We examine networks of collaboration among civic environmental stewardship organizations in Philadelphia and New York City to understand which factors shape collaborative ties between organizations. Environmental issues in cities are increasingly complicated and often involve many actors, including citizens, governments, and organizations. Organizations frequently collaborate to tackle collective action problems related to environmental management. Here, we study two such networks collected as part of the U.S. Forest Service's Stewardship Mapping and Assessment (STEW-MAP) project that monitors and maps the organizational characteristics of local environmental groups. We apply Exponential Random Graph models to demonstrate that network motifs, spatial proximity, organizational attributes, neighborhood context, and main issue focus all play different roles in explaining organizational collaboration among civic groups, but in very different ways across the two cities. Our findings reveal that civic networks are more correlated with homophily by social issues in Philadelphia, whereas civic networks in New York City are often correlated with geography proximity and homophily in land use. The comparative framework, still relatively rare in studies of environmental stewardship organizations, shows that different types of homophily, corresponding to different theoretical motivations, are at work in these cities. We conclude with some speculation as to the causes of these differences and their implications.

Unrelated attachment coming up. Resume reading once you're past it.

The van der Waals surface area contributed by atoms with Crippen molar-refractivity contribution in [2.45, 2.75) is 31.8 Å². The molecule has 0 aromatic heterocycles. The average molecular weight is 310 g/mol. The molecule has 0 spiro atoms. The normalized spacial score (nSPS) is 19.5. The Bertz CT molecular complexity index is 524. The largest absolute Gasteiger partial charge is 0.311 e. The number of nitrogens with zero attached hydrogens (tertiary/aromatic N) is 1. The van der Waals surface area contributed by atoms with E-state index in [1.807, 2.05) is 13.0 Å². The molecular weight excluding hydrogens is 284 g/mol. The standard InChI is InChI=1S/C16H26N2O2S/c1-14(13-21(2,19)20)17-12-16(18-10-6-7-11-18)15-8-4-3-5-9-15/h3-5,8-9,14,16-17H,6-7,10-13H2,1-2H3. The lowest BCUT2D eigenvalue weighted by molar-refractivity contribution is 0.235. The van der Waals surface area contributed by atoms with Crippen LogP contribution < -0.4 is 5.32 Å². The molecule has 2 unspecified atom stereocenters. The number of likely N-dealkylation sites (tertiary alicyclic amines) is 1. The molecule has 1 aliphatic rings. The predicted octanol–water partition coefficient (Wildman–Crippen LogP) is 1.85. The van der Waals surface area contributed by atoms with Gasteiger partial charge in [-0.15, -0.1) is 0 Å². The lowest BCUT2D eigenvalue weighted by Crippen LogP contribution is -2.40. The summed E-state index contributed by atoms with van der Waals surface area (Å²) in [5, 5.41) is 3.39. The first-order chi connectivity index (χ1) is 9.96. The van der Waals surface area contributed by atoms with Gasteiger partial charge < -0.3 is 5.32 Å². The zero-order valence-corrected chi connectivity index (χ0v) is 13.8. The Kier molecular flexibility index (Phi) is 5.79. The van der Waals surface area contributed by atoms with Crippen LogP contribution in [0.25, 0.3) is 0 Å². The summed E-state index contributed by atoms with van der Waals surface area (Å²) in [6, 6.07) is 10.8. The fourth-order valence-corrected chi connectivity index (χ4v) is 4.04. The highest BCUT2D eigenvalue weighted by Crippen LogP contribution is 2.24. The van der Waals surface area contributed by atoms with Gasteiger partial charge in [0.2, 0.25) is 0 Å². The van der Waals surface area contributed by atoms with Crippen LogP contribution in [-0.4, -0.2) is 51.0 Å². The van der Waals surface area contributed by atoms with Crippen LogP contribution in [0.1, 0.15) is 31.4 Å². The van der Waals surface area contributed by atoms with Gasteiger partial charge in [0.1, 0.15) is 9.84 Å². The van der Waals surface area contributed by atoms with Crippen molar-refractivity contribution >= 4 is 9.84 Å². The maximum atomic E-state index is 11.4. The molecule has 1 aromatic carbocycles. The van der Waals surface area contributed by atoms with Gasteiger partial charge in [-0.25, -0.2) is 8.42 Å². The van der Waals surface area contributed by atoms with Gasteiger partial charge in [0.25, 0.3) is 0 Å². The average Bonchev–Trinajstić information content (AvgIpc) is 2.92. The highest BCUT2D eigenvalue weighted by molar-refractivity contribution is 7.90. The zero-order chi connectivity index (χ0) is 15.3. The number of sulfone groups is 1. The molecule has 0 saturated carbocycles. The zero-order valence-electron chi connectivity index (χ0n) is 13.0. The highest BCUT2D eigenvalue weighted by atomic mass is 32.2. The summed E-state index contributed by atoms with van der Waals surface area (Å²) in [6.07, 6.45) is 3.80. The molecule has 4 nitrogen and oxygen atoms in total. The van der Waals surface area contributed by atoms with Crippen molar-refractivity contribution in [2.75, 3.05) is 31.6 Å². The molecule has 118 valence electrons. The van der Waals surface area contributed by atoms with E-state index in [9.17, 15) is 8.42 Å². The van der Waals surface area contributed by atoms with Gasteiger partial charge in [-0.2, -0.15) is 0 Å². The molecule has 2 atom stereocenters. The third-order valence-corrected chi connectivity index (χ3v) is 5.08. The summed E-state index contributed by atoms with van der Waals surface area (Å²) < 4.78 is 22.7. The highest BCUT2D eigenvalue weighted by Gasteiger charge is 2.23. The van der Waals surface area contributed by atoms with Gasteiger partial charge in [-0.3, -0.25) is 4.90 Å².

Jasny, Lorien; Johnson, Michelle; Campbell, Lindsay K.; Svendsen, Erika; Redmond, Josh. 2019. Working together: the roles of geographic proximity, homophilic organizational characteristics, and neighborhood context in civic stewardship collaboration networks in Philadelphia and New York City. Ecology and Society. 24(4): 8. 24 p. https://doi.org/10.5751/ES-11140-240408.